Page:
12/2/18 – Advent Week 1

A young pastor- fresh out of seminary and in the first week at his first church was told that the matriarch of the church was very ill in the local hospital and needed him to go see her and pray for her.  He found the woman very ill and weak in her hospital bed.  They talked a bit and she asked him to pray for her.  He asked what she would like him to pray for, and she said for total healing of her body.  So, with all of the polish of a new seminarian, everyone in the room with them held hands and he prayed for her total healing. To everyone’s surprise, she exclaimed, “Oh my, I feel something moving through my body!  My pain is gone!  I can feel my heart working and pumping too.  I think I can walk again.”  And she got out of bed, began dancing around the room and praising God.  Everyone at the hospital said they had never seen anything like this before – it was a great miracle.  The young pastor excused himself and left quietly.  He sat down in his car, closed his eyes and leaned his head against the steering wheel and said to God, “Don’t you ever do that to me again!”

Have you ever been surprised by an answer to your prayer?  If so, you have a connection to that pastor, and the main character in our scripture lesson today.  Advent is our time to prepare and anticipate God’s working in the world.  We remember the Christ Child came 2000 years ago, but we also anticipate that the Christ King will one day return as well.  Advent is a time to remember, to wait, to anticipate and to watch how God works in the world, in the church and in us.

During Advent 2018, we will look at different people that were a part of the unfolding Christmas Story and the places where their story took place to discover what this ancient story still teaches us! Today let’s meet John the Baptizer’s father, Zechariah in the Temple in Jerusalem.

Zechariah and his wife were from priestly lineage. They were faithful and obedient to God and the law. They were older and they had no children.  They lived in a beautiful hill country town of Ain Karem, 7 miles from Jerusalem.  When required to work Temple Priest duty, he’d walk the 2-hour distance to work.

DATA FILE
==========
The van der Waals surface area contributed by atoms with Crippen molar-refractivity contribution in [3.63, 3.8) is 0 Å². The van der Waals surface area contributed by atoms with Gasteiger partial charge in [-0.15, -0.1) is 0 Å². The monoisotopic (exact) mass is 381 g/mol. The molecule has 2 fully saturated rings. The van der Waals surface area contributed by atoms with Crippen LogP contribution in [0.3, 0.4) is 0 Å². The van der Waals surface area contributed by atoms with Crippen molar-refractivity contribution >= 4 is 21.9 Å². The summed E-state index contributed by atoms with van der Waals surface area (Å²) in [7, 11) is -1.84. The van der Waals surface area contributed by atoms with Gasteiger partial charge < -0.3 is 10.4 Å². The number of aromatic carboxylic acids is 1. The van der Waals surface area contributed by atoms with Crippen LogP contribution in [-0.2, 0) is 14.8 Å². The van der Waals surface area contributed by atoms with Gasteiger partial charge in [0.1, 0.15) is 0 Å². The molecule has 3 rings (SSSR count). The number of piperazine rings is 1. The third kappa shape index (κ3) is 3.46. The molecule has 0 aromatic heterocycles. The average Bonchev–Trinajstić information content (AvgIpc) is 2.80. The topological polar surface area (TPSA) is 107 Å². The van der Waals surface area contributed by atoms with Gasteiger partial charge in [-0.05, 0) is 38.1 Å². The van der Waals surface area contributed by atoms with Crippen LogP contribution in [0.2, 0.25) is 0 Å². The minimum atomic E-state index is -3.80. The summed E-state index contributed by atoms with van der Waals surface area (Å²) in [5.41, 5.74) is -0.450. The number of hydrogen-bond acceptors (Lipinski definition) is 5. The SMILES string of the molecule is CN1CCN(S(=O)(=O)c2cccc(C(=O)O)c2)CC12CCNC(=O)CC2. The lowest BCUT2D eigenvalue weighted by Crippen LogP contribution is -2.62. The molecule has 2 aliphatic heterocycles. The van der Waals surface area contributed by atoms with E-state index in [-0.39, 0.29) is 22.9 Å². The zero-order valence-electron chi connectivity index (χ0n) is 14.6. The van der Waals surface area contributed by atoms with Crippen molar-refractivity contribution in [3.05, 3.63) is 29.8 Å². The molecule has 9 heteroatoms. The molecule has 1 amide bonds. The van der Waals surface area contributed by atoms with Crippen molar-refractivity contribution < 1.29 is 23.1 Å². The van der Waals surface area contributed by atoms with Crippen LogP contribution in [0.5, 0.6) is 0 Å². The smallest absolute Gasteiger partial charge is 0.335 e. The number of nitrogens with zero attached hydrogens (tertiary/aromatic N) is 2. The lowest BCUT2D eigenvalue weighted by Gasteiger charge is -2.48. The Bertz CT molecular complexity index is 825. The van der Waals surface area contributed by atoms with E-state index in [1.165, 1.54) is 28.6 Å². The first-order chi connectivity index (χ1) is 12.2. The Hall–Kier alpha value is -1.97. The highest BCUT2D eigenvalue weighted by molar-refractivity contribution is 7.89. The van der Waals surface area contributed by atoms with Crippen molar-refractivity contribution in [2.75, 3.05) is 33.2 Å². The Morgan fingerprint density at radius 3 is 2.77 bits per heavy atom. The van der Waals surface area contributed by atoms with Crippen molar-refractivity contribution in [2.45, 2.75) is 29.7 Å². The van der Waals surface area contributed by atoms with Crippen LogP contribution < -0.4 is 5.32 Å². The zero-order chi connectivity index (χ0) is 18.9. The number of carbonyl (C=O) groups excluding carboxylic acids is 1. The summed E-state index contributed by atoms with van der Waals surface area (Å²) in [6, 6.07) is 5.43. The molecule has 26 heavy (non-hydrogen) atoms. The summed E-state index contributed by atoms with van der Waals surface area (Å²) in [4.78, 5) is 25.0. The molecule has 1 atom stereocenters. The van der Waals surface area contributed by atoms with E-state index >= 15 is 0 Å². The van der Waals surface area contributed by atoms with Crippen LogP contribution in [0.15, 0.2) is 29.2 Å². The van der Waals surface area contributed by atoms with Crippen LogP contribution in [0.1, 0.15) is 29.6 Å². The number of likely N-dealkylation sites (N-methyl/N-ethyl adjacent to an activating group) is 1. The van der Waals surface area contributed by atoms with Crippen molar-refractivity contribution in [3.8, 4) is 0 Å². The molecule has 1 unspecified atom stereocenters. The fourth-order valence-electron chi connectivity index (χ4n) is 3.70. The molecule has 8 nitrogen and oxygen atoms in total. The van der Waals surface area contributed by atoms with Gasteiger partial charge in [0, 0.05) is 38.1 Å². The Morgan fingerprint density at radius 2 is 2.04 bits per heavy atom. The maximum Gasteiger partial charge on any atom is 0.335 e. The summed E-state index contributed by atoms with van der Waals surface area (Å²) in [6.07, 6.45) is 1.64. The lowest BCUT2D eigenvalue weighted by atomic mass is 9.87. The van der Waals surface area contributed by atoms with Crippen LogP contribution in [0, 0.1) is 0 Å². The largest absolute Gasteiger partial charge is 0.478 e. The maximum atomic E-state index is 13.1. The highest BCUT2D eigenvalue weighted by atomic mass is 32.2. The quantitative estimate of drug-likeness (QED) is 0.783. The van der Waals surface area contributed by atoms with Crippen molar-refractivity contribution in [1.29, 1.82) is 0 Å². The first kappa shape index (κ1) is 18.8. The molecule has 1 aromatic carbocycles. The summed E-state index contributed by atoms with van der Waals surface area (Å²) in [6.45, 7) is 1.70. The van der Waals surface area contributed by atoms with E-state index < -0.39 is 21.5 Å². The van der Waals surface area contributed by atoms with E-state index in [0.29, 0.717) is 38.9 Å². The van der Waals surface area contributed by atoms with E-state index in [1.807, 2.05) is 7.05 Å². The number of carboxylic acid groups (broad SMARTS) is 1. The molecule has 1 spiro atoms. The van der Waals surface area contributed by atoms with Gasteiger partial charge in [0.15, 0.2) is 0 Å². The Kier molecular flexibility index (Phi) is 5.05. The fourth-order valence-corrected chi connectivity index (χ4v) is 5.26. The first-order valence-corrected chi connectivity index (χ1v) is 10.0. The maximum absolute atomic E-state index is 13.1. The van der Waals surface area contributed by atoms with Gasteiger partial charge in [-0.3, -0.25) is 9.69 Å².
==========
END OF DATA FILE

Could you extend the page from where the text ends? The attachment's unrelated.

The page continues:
Imagine his life.  No children – a curse and in that region, and grounds for divorce.  But Zechariah didn’t divorce Elizabeth. They must have gotten used to their nickname as the “barren couple”.  He had been a priest for years, but never had burned incense in the Most Holy Place in the Temple. (It was a once in a lifetime experience for a priest to see inside the Temple.)  This is really a hard-luck story. In his old age, he had probably gotten used to “losing out” year after year. But this day, things would be different.

Zechariah wins the “lottery” and goes into the Holy Place behind the curtain and burn the incense when suddenly an angel appears with incredible news of a son – his son, born to him and Elizabeth.  He must be called John and he will be a forerunner for the Lord.  He will be a great man in God’s eyes and his ministry will be incredible – and divisive.  It’s too much for Zechariah to process and he questions the angel, telling him that he is an old man.  There is a story of a 90-year-old man who went to his Doctor and told him that his knee hurts.  The doctor asked him what he expected for his age.  The old man replied, “I expect you to fix my knee!  Gabriel says, “Don’t argue with me…I’m an angel for crying out loud!  I stand in God’s presence – you think today is a great day because you’re burning incense – I stand in God’s presence every day!”  And Zechariah’s voice was stifled.